Friday, 25 July 2014

Round Britain Quiz

North of England v. Scotland

Monday saw the return match between Diane Collecot and Adele Geras of the North of England, and Val McDermid and Roddy Lumsden of Scotland. Well, being as it’s the school holidays, of course I had a look at the questions prior to the show.

The first question went to the North, and It went: -
In what way might a Dickensian cricket match have provided inspiration for Lindisfarne and J.K. Rowling?
Now, the words Dickensian Cricket match immediately made me thought of Dingley Dell v. All Muggleton in The Pickwick Papers – you know, the match that was on the back of a ten quid note for a while. Muggle and J.K. Rowling are a natural match off course, Muggles being ordinary non-magical humans like me in the Harry Potter saga. Dingly Dell I guessed would be a track or an album by the group Lindisfarne. North were onto the Pickwick papers, but started barking up the wrong tree almost immediately. They needed Tom to push them into considering the teams involved in the cricket match, but they couldn’t remember them. Push, push, push came from Tom and they got muggles, but that was about as far as they got. I gave myself 6, but poor old North were frankly lucky to get 1 sympathy point.

Val and Roddy opened Scotland’s account with this one: -
Can you place in the correct order: the blacktop that passes through St Louis, Amarillo and San Bernadino; the speed limit on parts of it; a treat combining flavours of chocolate and vanilla; a German defence against enemy aircraft; and Kookie Byrnes’ place on the Strip?

No marks for knowing that this was a numbers question. Unravelling what I could, the blacktop I guessed was Route 66 – the speed limit in parts 55mph, the ice cream possibly a 99, and Ed ‘Kookie’ Byrne’s place being 77 Sunset Strip. Before I turned on the show, I made a guess at 88 - perhaps 88mm - for the anti aircraft defence, which seemed to fit. Yes indeed. A second consecutive 6 pointer for me. As for Scotland, they had Route 66, 55mph, 99 very quickly, and for the wrong reason they got the right answer for 88. Of course they had 77 Sunset Strip, and were worth their full 6 points.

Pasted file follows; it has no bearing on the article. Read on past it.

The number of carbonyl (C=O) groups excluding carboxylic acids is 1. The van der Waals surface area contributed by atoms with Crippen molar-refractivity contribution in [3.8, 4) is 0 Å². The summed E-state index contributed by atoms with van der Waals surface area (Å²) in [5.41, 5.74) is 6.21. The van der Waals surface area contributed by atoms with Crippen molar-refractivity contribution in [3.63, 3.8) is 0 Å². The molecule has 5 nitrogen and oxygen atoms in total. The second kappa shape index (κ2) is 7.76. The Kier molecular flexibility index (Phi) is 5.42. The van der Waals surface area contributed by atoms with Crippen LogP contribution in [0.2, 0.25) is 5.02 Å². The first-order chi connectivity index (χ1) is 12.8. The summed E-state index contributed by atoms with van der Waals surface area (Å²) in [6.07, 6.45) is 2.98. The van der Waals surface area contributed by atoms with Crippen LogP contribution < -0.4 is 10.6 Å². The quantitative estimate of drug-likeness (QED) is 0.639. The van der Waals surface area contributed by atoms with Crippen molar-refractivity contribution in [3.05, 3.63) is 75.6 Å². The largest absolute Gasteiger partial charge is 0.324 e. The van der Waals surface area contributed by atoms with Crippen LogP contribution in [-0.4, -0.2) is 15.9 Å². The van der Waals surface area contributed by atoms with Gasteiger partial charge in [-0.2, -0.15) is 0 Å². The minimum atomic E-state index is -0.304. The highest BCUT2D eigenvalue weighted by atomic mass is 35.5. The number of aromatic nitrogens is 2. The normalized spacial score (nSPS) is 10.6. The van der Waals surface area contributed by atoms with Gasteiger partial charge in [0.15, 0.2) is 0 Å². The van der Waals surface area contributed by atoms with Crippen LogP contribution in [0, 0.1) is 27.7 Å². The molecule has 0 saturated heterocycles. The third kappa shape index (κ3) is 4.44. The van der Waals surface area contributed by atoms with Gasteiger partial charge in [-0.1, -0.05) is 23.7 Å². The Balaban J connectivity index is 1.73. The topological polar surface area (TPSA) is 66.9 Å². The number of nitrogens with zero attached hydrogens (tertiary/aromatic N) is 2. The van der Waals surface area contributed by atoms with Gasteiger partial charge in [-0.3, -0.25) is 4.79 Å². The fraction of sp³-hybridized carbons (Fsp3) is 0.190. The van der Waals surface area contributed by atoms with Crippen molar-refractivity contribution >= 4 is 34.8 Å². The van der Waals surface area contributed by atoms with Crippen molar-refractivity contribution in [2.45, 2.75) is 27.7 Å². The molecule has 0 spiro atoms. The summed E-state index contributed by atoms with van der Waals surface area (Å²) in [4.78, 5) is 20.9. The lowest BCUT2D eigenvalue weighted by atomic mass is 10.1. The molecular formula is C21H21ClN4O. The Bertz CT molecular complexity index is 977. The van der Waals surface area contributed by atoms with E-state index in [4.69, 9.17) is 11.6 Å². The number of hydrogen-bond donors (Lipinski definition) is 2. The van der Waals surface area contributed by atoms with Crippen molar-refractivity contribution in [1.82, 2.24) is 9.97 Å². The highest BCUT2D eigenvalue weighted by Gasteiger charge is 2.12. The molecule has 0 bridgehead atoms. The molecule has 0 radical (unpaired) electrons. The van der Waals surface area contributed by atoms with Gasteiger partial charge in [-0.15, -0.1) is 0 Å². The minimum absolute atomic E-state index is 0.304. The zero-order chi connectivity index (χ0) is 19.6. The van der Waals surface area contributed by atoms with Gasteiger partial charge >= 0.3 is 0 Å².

As usual I couldn’t prepare for either music set. The North of England’s asked: -
How and where they might be associated with arrival and departure?
The first sounded like Zorba the Greek’s syrtaki. The second was a voice that sounded like Richard Burton – going for a Burton, I wondered. The third was an opera lady singing heaven alone knows what. Then John Lennon’s imagine – and we definitely had an airport connection here, I thought – John Lennon airport in Liverpool. The North thought the same straightaway. The second was from “The Little Prince”. Now once they said that the opera lady was The Queen of the Night from The Magic Flute I guessed we had Mozart Airport in Salzburg. The Burton one was actually Saint Exupery Airport in Lyon – didn’t know it. As for the Greek – Kazantzakis airport I guessed would be in Crete. I think that I could not in all honesty claim more points than the North, but was happy to take 4 as they did.

Following on from that, Scotland were asked
These three performers might claim kinship with the heroine of a Jane Austen novel: which one?

We began with The Animals’ House of the Rising Sun – the keyboard solo suggesting Alan Price, which would lead to Fanny Price of Mansfield Park. Another opera lady didn’t help me a great deal, the third was definitely a Price – Vincent Price’s voiceover from Michael Jackson’s Thriller. Scotland mistook Vincent Price for Christopher Lee, and couldn’t remember their Fanny from Mansfield Park. They did eventually dredge up Leontine Price the opera singer. In the end Tom awarded them 5, and I was at least worth 4.

What a lovely question the North of England received next.
Where might half an orang-utan and Leontes’s daughter be spotted, along with 99 others?
Once again a little knowledge of Shakespeare helped me out of a difficult spot. Perdita is Leontes’ long lost daughter from “A Winter’s Tale”. Perdita is also the name of the female adult Dalmatian in the Dodie Smith book “101 Dalmatians” and the various film versions. Her hubby is called Pongo – and thanks to an old film I watched on a number of occasions with my kids, called “Dunstan Checks In”, I know that the Scientific name for an orangutan is pongo pygmaeus. Dalmatians, of course, are spotted all over, being covered in the little blighters. Likewise, the North began with Perdita, and had the Dalmatians connection at the start. They stumbled around the other dog, and didn’t have a Scooby about where the orangutan came in. In the end the Scots had to supply pongo. I had a deserved 6, while the North had a rather generous 4.